Until today, the big question about Mr. Trump was when coverage would shift toward a serious examination of him. Journalists and campaigns have, understandably, been reluctant to treat him as a serious candidate. The Huffington Post, for instance, decided it would cover him in the entertainment section. But eventually, campaigns were bound to treat him as a threat to be neutralized, and journalists would decide he was a candidate who needed to be covered.
Today, Mr. Trump brought the shift upon himself. His comments were nothing less than an invitation for the rest of the Republican Party to begin their long-awaited offensive. So far, the Republican National Committee, Rick Perry, Bobby Jindal, Jeb Bush and Scott Walker have already criticized him for his comments.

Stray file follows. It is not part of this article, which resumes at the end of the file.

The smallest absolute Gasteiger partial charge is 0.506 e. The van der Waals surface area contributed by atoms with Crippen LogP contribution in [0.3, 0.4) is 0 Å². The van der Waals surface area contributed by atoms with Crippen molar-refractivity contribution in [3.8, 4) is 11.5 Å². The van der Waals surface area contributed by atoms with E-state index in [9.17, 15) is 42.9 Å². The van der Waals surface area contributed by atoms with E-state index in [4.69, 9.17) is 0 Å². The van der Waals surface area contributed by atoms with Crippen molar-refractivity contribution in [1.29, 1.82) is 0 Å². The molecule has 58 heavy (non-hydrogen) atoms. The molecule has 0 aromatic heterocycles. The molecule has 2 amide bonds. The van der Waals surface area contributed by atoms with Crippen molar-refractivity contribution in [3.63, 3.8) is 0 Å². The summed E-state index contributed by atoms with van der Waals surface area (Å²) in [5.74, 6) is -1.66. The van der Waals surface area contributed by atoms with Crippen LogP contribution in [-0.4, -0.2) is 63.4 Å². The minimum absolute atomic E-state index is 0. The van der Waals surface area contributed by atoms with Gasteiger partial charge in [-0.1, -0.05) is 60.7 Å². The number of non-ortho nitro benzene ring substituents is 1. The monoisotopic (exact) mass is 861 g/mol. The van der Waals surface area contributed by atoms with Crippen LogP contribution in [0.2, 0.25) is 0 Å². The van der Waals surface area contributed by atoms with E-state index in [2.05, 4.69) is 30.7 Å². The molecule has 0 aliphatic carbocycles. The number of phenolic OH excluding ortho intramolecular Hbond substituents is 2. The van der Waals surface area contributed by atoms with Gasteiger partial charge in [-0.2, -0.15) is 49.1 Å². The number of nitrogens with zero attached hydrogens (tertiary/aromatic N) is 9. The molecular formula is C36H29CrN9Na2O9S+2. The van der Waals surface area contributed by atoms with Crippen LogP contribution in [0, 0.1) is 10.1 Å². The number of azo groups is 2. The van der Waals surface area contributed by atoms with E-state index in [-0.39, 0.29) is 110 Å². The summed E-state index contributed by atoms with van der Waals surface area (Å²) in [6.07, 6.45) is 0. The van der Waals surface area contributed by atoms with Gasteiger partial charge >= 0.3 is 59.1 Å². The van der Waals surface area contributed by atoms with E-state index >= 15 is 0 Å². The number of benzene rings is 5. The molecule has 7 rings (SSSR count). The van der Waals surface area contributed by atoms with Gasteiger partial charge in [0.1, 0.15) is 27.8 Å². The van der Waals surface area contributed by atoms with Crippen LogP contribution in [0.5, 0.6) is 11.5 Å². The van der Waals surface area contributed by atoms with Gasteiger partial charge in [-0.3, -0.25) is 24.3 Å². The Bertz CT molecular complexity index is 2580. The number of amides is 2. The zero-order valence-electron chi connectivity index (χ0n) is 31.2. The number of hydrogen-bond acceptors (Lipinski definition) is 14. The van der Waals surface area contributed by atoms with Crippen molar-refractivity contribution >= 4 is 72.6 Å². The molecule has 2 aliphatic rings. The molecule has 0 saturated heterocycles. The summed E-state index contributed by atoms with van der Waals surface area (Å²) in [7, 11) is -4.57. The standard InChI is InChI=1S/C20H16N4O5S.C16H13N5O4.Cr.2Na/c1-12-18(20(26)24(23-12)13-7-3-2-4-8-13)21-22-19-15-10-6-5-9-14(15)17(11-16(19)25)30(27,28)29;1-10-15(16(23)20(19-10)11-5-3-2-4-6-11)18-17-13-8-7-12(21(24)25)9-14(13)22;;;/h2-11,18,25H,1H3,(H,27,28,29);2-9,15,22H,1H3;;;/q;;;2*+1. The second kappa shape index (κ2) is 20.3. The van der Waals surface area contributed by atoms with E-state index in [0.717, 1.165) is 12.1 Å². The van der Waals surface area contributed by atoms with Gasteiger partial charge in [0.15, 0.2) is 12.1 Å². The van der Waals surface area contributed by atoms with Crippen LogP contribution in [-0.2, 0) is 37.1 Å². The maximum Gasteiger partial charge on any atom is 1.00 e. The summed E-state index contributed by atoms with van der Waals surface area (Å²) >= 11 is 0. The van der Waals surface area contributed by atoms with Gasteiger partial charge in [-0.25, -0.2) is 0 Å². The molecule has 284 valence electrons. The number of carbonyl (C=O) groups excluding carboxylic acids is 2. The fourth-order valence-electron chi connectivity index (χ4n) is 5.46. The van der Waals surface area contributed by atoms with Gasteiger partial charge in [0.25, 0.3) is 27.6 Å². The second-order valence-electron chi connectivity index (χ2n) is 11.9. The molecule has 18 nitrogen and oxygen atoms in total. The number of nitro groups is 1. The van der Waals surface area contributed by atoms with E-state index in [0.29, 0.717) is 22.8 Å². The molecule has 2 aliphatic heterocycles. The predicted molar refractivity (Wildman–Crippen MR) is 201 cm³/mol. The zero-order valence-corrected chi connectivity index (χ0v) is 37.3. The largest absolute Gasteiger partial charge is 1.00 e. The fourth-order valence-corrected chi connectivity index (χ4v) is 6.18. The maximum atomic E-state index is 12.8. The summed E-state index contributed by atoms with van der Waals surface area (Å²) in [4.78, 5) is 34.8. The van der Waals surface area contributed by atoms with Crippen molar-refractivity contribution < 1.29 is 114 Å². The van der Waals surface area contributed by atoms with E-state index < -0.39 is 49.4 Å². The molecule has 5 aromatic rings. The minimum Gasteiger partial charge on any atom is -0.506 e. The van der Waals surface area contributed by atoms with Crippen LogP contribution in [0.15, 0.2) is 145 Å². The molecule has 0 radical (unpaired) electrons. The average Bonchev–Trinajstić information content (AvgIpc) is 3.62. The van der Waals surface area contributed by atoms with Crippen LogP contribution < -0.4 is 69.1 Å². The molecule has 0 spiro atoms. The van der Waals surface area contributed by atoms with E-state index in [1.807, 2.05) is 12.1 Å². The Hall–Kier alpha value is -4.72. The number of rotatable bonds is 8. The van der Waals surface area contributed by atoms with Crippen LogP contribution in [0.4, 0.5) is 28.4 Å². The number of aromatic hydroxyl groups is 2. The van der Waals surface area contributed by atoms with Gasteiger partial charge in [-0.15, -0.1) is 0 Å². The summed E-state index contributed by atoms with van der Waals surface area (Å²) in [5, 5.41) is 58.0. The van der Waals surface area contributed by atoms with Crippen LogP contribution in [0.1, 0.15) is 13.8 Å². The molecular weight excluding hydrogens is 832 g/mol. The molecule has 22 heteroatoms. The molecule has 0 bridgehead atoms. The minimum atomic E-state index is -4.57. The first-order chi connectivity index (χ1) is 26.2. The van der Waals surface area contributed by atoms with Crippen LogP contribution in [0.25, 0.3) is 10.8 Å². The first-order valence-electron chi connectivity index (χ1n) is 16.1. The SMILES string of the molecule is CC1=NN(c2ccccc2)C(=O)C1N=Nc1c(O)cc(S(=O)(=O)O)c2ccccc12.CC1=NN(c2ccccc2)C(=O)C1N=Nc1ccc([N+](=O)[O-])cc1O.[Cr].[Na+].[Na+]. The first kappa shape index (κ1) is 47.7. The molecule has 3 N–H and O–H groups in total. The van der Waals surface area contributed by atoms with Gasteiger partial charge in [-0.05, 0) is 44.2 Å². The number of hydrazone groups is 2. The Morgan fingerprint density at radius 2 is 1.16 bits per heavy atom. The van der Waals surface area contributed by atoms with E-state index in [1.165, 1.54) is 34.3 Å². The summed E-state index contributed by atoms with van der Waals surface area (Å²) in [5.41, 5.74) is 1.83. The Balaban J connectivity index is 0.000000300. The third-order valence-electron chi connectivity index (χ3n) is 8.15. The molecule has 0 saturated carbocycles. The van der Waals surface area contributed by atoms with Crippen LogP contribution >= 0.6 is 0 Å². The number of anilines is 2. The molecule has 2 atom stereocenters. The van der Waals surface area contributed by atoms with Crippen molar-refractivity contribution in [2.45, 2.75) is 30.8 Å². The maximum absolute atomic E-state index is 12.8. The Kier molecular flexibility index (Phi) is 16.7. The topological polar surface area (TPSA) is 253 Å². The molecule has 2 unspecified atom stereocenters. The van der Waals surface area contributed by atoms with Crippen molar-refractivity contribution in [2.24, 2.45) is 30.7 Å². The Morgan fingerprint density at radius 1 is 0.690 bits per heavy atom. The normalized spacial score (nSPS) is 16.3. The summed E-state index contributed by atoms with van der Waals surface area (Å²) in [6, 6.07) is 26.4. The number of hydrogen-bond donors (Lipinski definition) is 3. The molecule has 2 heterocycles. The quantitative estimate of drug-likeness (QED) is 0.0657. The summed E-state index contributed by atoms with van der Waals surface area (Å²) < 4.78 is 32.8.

After today, Republican commentators and campaigns will have far fewer reservations about attacking Mr. Trump. They will be dismissive of his candidacy, and they will probably diversity their attacks, expanding the onslaught to include his record of donating to Democrats and his continuing support for universal health care. Nearly all of the campaigns have incentives to pile on, and Mr. Trump — without a deep base of support and with few party allies — will struggle to hold on.